We did have a loss of life when I was a young boy. I remember this was back in the days where actually, because the lobster fishery was as poor as it was, there were some fishermen that went out on their own, open boat, and they went out and they hauled their traps by themselves, nobody with them. We had one gentleman who unfortunately somehow fell overboard, we're still not quite sure whether he got caught in a trap or not but there was a loss of life from that and I remember as a young boy it was right off the harbour between Petit-de-Grat and Rocky Bay. I remember the Coast Guard, the big Coast Guard boat coming in and all the efforts that were made to try to locate him and what a sad time it was in the community to know that someone had lost their life.

There is a great deal still to be done on this and hopefully the minister is going to continue to work. What I would suggest as well is that the more efforts that can be made, even at the school level - because it's a cultural change that's taking place. I know now when I get in my vessel it doesn't start until I have my life jacket on, it's almost like driving, as soon as you drive you put your seatbelt on. I believe generations coming behind will have that same way of thinking, it's a matter of making sure as we transition the fishery - which is taking place right now I'm sure the minister recognizes, we have quite a significant amount of turnover that is taking place with captains who are retiring and much younger fishermen that are coming in to replace them and coming in with little experience but certainly learning very quickly. Anything that we can do to assist them and encourage them to be more safety minded for themselves and for their entire crew is certainly something that we would all support.

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One of the last things that I will say on this, Madam Speaker, is that communities throughout Nova Scotia have been attached to the fishery but certainly every single Acadian community in this province has been attached to the fishery. In light of the government's efforts in the last number of years with our French language services law, with the fact that press releases are going out in both languages, I would hope that the minister and his staff would consider, with the Minister of Acadian Affairs, that Bill No. 66 might be presented in both languages so that Mariners' Day can also be recognized by a French name for the Acadian community and recognizing the Acadian culture and their strong attachment to the fisheries.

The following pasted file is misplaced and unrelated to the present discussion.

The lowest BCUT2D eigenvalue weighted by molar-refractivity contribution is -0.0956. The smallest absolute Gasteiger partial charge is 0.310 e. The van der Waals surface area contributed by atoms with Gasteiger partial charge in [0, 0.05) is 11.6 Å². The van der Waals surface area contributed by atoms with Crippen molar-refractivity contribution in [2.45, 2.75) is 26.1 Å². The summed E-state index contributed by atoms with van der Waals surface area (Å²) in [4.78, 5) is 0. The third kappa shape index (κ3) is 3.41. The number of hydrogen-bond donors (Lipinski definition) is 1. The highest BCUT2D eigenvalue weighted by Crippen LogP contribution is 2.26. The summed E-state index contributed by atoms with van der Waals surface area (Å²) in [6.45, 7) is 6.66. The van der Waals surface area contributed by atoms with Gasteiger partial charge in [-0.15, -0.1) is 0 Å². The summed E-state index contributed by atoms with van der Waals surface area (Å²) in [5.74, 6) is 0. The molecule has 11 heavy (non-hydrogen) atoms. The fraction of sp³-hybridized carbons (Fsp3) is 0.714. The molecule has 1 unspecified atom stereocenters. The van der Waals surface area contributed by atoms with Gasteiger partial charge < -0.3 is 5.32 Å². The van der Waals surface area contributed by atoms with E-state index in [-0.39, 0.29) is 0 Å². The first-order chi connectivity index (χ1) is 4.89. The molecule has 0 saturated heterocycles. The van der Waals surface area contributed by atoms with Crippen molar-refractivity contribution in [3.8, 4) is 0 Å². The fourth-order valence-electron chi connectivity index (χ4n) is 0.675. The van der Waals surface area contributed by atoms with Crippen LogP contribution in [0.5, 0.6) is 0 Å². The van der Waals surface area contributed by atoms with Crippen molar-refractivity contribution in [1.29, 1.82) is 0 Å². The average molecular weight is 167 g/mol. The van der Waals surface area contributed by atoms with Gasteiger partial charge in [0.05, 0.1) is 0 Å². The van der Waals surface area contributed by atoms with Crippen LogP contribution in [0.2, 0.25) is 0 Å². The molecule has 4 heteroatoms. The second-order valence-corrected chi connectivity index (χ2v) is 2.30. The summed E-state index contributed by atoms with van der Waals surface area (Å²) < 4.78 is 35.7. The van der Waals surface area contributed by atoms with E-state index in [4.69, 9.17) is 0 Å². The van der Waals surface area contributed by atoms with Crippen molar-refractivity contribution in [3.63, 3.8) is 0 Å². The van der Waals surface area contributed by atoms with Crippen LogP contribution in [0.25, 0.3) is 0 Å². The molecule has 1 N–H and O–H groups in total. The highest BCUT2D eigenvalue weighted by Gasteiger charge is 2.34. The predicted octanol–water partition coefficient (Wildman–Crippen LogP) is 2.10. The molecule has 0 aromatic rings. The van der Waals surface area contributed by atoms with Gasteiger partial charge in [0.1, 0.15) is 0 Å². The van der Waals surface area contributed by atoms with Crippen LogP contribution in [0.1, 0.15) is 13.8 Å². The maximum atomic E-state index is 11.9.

I would suggest that as a friendly amendment to the minister and I'm sure that there are some that can find the appropriate language for that but certainly this is one bill that I think would be most appropriate to present in both languages so that Nova Scotians can truly recognize the importance of this and take the time to reflect, not only on how fortunate we are to have our attachment to the sea but as well the many men, and in some cases women, who may have lost their lives as a result of making a living on the sea. Merci beaucoup.

MADAM SPEAKER « » : The honourable member for Victoria-The Lakes.

MR. KEITH BAIN « » : Madam Speaker, it's quite interesting to sit here and listen to the tales that are being told. Fishermen are noted for truths and untruths so we just have to make sure the truth is being told, but it has been very interesting to sit back. But you know it doesn't matter where you live, the fishery plays an important role in the lives of every Nova Scotian. I just want to talk very briefly that the members of the fishing communities in Nova Scotia are like family. I know that in communities like Bay St. Lawrence, St. Margaret Village, Cape North, Dingwall, Neils Harbour, Ingonish, Little River, Englishtown, Big Bras d'Or, Point Aconi, all the people who make a living on the sea are concerned for each other as well. They share the waters but they share the concern for each other.

I know that a long time ago I used to enjoy going out in the fishing boat with my uncle. It was always a challenge, first of all, to get up at three o'clock in the morning to go fishing, it was always a challenge being a smaller, younger person hauling the traps, this was - show my age - most times by hand or with the old hub hauler, the axle hauler.

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What stayed in my mind was the fact that my uncle, who was a very friendly person, would oftentimes pull up alongside a boat that was fishing close by. They would just talk about the pleasantries of the day or they would make a suggestion about where might be a good place to move their traps. If the gear wasn't fishing in one particular area, well, why don't you move them over here? That's the way it was; as I say, it was like family.